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December ETF Flows: ETFs Break Records

  • Amid the market’s rally, ETFs took in a record $135 billion in December, finishing 2023 with $597 billion of inflows.
  • Equity funds’ $110 billion last month was a record, driven by a record $90 billion into US equity ETFs — boosted by the record $15 billion into US small caps.
  • Bonds’ $24 billion in December sent their 2023 total to $210 billion; their second-most annual flows ever were fueled by $14 billion into credit sectors.
Head of SPDR Americas Research

At the start of 2023, restrictive monetary policies, rising rates, and calls for a recession made double-digit returns on the standard 60/40 portfolio seem impossible. Yet, global capital markets did their best impression of Tom Cruise’s Ethan Hunt and made the impossible mission possible.

Stocks and bonds did not partake in a daring fight on a runaway train through the Austrian Alps or a parachute getaway over Paris in 2023. But a growth-led market pushed US equities close to a new all-time high.1 And once the Federal Reserve indicated rate cuts were on the horizon, the bond market posted gains to escape a third year in a row of losses.2

Propelled by US exceptionalism and significant resiliency from an enduring US consumer, the global economy did not enter a recession — even though many indicators (and prognosticators) forecasted one would occur. So, with only a slowdown, risk assets re-priced growth assumptions and markets moved higher.

With exuberance gripping investors, buying behavior also made the impossible possible in the ETF industry.

ETF Inflows Almost Hit $600 Billion in 2023

With just $360 billion of inflows through the first 10 months of the 2023, it seemed impossible for ETFs to have more than $500 billion in annual inflows and continue their streak of surpassing that barrier for four consecutive years.

But like Ethan Hunt scaling the Burj Khalifa, ETFs made the impossible possible. They finished 2023 with $597 billion, posting $237 billion (40% of 2023’s total) in the final two months of the year — including a record $135 billion in December.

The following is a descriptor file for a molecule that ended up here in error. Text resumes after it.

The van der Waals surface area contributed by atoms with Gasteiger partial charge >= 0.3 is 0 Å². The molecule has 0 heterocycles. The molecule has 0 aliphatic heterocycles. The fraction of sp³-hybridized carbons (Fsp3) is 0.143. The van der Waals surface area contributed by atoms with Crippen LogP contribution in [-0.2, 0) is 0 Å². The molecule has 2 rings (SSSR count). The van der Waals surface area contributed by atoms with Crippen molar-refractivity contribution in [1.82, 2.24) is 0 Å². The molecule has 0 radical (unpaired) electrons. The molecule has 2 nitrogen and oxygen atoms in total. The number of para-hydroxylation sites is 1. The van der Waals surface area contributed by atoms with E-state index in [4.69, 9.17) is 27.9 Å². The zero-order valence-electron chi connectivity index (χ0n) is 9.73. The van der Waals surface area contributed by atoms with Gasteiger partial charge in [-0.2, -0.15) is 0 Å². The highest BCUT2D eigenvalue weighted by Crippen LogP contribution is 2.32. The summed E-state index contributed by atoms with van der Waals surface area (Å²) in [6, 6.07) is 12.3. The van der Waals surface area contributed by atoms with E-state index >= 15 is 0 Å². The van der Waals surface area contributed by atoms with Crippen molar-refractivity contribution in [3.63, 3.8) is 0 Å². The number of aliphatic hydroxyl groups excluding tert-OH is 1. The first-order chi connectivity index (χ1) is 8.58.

This recent pace was far greater than anything we had seen last year (prior to November, the monthly average was just $36 billion) or throughout history (Figure 1). In fact, the final two months of 2023 are the greatest back-to-back months for ETF inflows, surpassing the $194 billion taken in during March and February of 2021 by $37 billion.

More than ten categories posted top-ten performances in December, including:

  • Equity ETFs’ record $110 billion
  • US equity funds’ record $90 billion
  • US small caps’ record $15 billion
  • Active funds’ record $16 billion, supported by record $11 billion into active equity funds and a record $5 billion into active fixed income
  • IG corporate bond ETFs’ third-best $8 billion and Senior Loan ETFs’ fourth-most ever $1.4 billion
  • A top-five finish for low-cost ETFs (+$48.5 billion), the secular growth engine for the industry

Active Sets Record; Bond Inflows Second-Best Ever for a Year

December’s record active inflows are particularly noteworthy because they added to 2023’s record run. For the year, active ETFs took in a record $132 billion — far outpacing the prior record from 2022 of $106 billion. And both active equity (+$94 billion) and active fixed income (+$35 billion) had record inflows in 2023.

All combined, active ETFs took in 22% of ETF inflows in 2023, despite accounting for just 6% of all net assets under management. This is the highest level of flow capture ever (Figure 2).

With record flows in each of the past four years, total active ETF assets have reached $533 billion. If active ETFs were to merely repeat the share capture trend from the past four years, 2024 flows could once again be over $100 billion and total assets could potentially surpass $700 billion, if market returns can provide an extra boost.

The other full-year industry highlight was how December’s $24.1 billion of inflows for fixed income ETFs brought 2023 figures to $210 billion. This is the second-most ever for bond ETFs for a year (just $3 billion behind 2021’s $213 billion) and the third time in four years they surpassed $200 billion.